Think of it like an adopted child bedwetting in their first few months in a new home.

Whatever the case may be, most problem behaviors in rescue dogs are entirely solvable with calm, consistent training.

Speak to your vet and the rescue center for personalized advice as this could mean you don’t need to return your rescue dog and have to deal with the guilty feelings that come with that.

How to deal with the guilt of returning your rescue dog

After all is said and done, things between you and your rescue dog just aren’t working out.

If the above steps are not working for you and there is a fundamental mismatch in personality and behavior, could you be forgiven for returning your adopted dog to the shelter?

I think there is a lot of nuance to be discussed here. Two things can be true at the same time. We can acknowledge that this could be out of your control, but also acknowledge that the vetting process should have been done better.

We can recognize that in the long run, the dog should be with owners that can fully support and love them.

We can also recognize that the displacement of moving from home to home is distressing for the dog and could have some impact on their long-term wellbeing.

To process that conflicting guilt, here is what I would recommend.

Acknowledge your role

In order to write this piece, I have thought about it from multiple different perspectives. Sadly, I cannot think of a single version of this story where the new owner is wholly absolved of any part in it going awry.

For example, even if you weren’t to know that your new rescue dog dislikes children, it is still up to you to be as investigative as possible at the outset about your potential pup’s history and personality traits – these are all reasons why you can’t cope with the dog, but will need to be researched first.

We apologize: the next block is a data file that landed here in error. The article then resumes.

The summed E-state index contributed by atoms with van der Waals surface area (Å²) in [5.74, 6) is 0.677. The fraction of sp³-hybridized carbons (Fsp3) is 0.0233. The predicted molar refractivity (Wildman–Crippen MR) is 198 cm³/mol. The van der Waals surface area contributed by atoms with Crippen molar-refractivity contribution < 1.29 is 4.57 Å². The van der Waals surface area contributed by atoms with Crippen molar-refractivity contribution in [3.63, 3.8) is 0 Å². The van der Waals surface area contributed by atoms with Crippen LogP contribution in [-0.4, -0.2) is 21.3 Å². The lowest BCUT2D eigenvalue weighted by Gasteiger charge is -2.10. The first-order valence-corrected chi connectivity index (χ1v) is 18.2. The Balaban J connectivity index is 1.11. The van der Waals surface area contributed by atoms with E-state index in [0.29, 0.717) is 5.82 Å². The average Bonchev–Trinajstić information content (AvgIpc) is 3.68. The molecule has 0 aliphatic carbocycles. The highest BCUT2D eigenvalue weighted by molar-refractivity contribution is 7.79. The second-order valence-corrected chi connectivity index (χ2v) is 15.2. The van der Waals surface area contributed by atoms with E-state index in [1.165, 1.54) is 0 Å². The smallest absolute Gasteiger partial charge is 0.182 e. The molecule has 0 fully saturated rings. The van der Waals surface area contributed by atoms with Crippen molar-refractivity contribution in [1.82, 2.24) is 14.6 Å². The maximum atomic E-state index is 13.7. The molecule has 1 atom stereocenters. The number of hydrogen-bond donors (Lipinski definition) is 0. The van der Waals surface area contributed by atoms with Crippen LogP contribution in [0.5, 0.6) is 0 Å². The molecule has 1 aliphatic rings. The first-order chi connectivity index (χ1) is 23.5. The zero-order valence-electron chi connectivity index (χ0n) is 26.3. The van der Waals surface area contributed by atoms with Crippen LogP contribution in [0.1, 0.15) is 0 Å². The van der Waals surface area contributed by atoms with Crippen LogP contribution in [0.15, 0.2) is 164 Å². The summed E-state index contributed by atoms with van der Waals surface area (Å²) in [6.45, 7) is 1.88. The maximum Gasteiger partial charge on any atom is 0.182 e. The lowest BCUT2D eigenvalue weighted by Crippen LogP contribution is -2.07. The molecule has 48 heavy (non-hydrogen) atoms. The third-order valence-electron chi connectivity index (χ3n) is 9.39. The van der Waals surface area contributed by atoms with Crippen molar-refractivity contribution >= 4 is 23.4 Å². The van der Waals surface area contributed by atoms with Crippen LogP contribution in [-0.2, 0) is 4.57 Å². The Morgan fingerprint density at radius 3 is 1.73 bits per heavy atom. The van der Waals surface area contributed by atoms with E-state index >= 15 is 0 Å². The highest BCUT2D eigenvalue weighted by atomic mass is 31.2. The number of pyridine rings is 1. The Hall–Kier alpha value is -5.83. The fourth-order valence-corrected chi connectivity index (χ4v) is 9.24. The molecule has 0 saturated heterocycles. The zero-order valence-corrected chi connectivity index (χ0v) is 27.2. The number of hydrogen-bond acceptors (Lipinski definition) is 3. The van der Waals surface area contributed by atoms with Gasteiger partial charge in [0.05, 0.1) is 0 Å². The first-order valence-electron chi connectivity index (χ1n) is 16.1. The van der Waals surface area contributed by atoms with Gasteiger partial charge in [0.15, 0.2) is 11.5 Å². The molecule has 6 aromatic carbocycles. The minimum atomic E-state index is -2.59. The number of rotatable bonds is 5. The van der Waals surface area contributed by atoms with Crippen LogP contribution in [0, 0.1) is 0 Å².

Better yet, it should be on the criteria that your future dog must have a known history of being happy with young children. You should also introduce your children to the rescue dog whilst at the shelter before bringing them home. This is a safe environment for them to meet each other, eliminating any nasty surprises later.

Now please don’t take this as me demonizing you because that’s not true at all. I fully recognize that we make mistakes when we are excited to adopt a dog. The shelter has a part to play in this too.

You are not the first to feel the guilt in returning a rescue dog this way and you won’t be the last.

You should take full responsibility that you just weren’t prepared and you possibly adopted the dog for entirely the wrong reasons.

Acknowledging your role is not about beating yourself up. It is about fully seeing the situation for what it is so that you can learn the lessons.

Learn the lessons

Interestingly, Inga Fricke from Animal Sheltering Magazine, believes that the stigma should be removed from returning rescue dogs because of this very reason. It is an excellent opportunity to learn what is best for the dog and the owner long term.

It all starts with a critical analysis of what went wrong.

Next time, could you do more research on different breeds, life stages, and behaviors of dogs to be more fully prepared?

Could you volunteer at a local dog shelter to get to know potential dogs for a longer period of time before committing?

Could you be more adamant about learning your potential rescue dog’s behavioral and family history?

If you have lost faith in the dog shelter you were working with, then visit other local shelters to review their processes and support structure.

You can and will do better next time!

Don’t give up on adopting a dog

But is there going to be a next time? 

I hear you. This can all be quite heart-breaking. Traumatic even depending on the circumstances.

Please know that you are not a bad person for having a mismatch with your rescue dog. Some things just weren’t meant to be.

Conclusion

I know people who have returned a rescue dog because they simply were not ready and prepared. Those people still have some guilt but have gone on to rescue three beautiful dogs of different sizes, ages and breeds that have brought so much joy to their life.

You are capable of being a great owner to the right rescue dog. Don’t give up on trying to find them!

You might also like…

There’s a lot of content on Doggysaurus to help rescue dog owners, and some of this could support you before you return the dog and have to deal with any guilt.

Image in header licensed via storyblocks.com.

Marc Aaron

I write about the things I've learned about owning a dog, the adventures we have, and any advice and tips I've picked up along the way.